Study guides

Q: Is a 95 percent confidence interval for a mean wider than a 99 percent confidence interval?

Write your answer...

Submit

Related questions

Never!

The confidence interval is not directly related to the mean.

if the confidence interval is 24.4 to 38.0 than the average is the exact middle: 31.2, and the margin of error is 6.8

A confidence interval of x% is an interval such that there is an x% probability that the true population mean lies within the interval.

The Confidence Interval is a particular type of measurement that estimates a population's parameter. Usually, a confidence interval correlates with a percentage. The certain percentage represents how many of the same type of sample will include the true mean. Therefore, we would be a certain percent confident that the interval contains the true mean.

Confidence interval considers the entire data series to fix the band width with mean and standard deviation considers the present data where as prediction interval is for independent value and for future values.

All things being equal, a wider confidence interval (CI) implies a higher confidence. The higher confidence you want, the wider the CI gets. The lower confidence you want, the narrower the CI gets The point estimate will be the same, just the margin of error value changes based on the confidence you want. The formula for the CI is your point estimate +/- E or margin of error. The "E" formula contains a value for the confidence and the higher the confidence, the larger the value hence the wider the spread. In talking about the width of the CI, it is not correct to say more or less precise. You would state something like I am 95% confident that the CI contains the true value of the mean.

1.96

1.0966

The mean plus or minus 2.576 (4/sqr.rt. 36)= 1.72 So take your average plus or minus 1.72 to get your confidence interval

The formula for margin of error is (Z*)*(Standard Deviation))/(sqrt(N)), so as N increases, the margin of error decreases. Here N went from 100 to 5000, so N has increased by 4900. This means the margin of error decreases. Since the confidence interval is the mean plus or minus the margin of error, a smaller margin of error means that the confidence interval is narrower.

It means that 95% of the values in the data set falls within 2 standard deviations of the mean value.

Confidence intervals may be calculated for any statistics, but the most common statistics for which CI's are computed are mean, proportion and standard deviation. I have include a link, which contains a worked out example for the confidence interval of a mean.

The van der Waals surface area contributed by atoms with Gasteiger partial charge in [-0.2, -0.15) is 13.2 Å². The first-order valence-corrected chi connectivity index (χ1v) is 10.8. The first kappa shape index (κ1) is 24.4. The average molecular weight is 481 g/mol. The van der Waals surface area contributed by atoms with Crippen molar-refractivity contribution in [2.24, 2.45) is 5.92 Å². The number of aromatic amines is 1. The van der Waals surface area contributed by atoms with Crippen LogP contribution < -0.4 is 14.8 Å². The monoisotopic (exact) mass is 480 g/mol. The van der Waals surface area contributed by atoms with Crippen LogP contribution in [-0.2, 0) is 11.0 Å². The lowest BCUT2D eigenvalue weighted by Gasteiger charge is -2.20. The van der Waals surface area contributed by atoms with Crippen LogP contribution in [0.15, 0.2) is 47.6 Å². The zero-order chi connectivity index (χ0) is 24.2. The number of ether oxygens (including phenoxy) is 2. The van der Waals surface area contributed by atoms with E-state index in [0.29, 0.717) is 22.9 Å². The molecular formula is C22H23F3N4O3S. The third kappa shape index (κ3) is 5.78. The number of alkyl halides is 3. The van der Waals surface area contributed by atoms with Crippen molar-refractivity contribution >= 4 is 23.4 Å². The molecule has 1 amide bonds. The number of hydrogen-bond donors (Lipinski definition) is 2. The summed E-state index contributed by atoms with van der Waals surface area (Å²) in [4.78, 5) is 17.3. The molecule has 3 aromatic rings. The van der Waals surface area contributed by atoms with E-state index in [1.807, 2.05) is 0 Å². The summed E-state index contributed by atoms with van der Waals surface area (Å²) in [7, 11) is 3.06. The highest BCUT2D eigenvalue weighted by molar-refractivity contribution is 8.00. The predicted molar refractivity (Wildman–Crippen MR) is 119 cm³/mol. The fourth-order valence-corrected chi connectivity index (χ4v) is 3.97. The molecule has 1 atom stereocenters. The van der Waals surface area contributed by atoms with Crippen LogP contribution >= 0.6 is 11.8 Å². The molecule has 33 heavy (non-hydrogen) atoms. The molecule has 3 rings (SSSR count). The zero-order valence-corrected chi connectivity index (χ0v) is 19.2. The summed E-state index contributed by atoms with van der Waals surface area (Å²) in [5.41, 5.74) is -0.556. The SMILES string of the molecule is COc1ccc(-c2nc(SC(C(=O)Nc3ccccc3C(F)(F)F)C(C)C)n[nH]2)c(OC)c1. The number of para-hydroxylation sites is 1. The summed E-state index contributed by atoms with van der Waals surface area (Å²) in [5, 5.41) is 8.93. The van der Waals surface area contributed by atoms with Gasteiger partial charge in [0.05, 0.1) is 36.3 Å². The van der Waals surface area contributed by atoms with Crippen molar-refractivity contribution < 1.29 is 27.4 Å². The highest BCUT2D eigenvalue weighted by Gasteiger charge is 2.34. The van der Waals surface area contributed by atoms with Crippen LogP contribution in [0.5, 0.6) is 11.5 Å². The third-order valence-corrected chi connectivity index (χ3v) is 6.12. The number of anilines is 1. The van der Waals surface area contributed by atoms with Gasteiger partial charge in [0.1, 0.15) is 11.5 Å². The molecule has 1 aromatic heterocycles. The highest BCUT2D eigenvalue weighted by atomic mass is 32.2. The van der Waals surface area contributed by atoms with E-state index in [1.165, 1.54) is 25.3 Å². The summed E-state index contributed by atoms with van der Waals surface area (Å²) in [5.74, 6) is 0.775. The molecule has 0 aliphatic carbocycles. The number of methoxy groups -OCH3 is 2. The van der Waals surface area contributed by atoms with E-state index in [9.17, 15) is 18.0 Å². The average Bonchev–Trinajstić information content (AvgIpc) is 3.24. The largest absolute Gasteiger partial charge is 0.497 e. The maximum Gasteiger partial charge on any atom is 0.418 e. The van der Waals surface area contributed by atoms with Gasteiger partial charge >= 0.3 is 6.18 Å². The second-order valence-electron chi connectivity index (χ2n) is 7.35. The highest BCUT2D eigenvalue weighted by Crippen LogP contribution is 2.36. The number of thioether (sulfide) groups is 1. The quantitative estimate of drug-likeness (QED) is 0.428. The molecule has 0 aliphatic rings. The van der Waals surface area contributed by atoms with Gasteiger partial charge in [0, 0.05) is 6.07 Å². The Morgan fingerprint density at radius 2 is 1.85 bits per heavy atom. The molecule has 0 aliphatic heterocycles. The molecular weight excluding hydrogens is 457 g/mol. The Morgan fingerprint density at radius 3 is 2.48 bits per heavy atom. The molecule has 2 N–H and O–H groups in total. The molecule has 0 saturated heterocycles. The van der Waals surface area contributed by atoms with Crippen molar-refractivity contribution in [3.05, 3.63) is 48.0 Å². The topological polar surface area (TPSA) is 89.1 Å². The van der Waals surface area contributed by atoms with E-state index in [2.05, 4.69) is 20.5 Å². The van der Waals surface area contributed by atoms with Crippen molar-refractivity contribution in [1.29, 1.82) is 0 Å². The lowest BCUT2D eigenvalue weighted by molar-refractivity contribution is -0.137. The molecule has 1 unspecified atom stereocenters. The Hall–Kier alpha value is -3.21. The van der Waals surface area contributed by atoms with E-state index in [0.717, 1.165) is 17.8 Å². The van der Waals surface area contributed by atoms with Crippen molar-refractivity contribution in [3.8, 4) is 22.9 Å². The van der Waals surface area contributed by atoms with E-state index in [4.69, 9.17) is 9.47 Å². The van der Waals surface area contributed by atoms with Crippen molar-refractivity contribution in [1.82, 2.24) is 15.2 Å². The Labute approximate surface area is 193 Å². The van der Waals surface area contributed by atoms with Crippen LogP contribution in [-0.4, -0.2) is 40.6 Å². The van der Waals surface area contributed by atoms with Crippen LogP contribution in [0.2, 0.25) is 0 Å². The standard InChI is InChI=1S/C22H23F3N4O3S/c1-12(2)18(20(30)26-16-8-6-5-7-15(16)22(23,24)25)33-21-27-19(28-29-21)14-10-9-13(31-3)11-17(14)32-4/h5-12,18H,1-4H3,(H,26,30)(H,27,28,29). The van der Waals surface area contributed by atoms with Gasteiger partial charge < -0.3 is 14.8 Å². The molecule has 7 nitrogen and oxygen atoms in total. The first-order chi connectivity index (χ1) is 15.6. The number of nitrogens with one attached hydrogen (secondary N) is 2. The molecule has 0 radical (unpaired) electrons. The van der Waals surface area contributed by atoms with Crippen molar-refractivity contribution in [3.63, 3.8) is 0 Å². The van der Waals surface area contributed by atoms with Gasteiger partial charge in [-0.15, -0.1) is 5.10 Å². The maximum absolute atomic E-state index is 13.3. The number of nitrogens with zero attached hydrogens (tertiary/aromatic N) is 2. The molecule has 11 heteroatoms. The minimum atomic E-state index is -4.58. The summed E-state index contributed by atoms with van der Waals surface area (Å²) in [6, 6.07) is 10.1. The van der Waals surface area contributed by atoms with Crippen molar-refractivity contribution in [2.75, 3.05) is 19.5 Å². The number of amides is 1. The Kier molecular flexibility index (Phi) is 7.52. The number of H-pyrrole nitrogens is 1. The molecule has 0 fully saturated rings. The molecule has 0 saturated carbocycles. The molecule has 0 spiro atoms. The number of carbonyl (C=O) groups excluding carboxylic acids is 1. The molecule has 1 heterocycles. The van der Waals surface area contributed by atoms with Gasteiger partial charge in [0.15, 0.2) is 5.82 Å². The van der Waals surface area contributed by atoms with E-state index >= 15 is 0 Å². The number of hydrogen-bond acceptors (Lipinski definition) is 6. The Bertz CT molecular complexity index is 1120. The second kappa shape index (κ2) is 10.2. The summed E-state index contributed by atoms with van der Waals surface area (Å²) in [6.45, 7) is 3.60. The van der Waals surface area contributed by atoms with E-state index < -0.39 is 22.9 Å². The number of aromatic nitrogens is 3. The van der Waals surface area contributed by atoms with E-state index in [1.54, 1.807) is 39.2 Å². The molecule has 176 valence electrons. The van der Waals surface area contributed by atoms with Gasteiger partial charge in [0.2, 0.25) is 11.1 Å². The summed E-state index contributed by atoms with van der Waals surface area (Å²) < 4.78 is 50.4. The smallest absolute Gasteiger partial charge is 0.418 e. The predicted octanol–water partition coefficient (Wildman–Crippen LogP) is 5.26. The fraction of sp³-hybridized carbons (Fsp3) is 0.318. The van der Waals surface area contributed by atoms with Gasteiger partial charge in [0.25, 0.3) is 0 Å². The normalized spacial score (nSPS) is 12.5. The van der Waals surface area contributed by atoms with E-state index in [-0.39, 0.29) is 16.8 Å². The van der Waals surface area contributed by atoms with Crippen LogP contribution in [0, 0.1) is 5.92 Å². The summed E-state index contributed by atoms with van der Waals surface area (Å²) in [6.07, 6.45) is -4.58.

What percentage of times will the mean (population proportion) not be found within the confidence interval?

No. For instance, when you calculate a 95% confidence interval for a parameter this should be taken to mean that, if you were to repeat the entire procedure of sampling from the population and calculating the confidence interval many times then the collection of confidence intervals would include the given parameter 95% of the time. And sometimes the confidence intervals would not include the given parameter.

You probably mean the confidence interval. When you construct a confidence interval it has a percentage coverage that is based on assumptions about the population distribution. If the population distribution is skewed there is reason to believe that (a) the statistics upon which the interval are based (namely the mean and standard deviation) might well be biased, and (b) the confidence interval will not accurately cover the population value as accurately or symmetrically as expected.

12

Confidence intervals may be calculated for any statistics, but the most common statistics for which CI's are computed are mean, proportion and standard deviation. I have include a link, which contains a worked out example for the confidence interval of a mean.

For normally distributed data. One standard deviation (1σ)Percentage within this confidence interval68.2689492% (68.3% )Percentage outside this confidence interval31.7310508% (31.7% )Ratio outside this confidence interval1 / 3.1514871 (1 / 3.15)

Variance, t-value, sample mean

It depends whether or not the observations are independent and on the distribution of the variable that is being measured or the sample size. You cannot simply assume that the observations are independent and that the distribution is Gaussian (Normal).

Mean plus or minus 1.95 SEM. Mean minus 1,95 SEM to Man plus 1,95 SEM.

normal distribution

Typically, the mean is the center and the interval extends a fixed number of standard-errors-of-the mean in wither direction. M+/- 1 SEM for example. I guess because you don't know, I should give you the simplest.

sample size, n = 140standard deviation, s = 11.45standard error of the mean, SE = s / n^1/2 = 11.45 / 140^1.2 = 0.967795% confidence interval => mean +- 1.96SE95% CI = 86.5 - 1.96*0.9677; 86.5 + 1.96*0.9677= 84.6; 88.4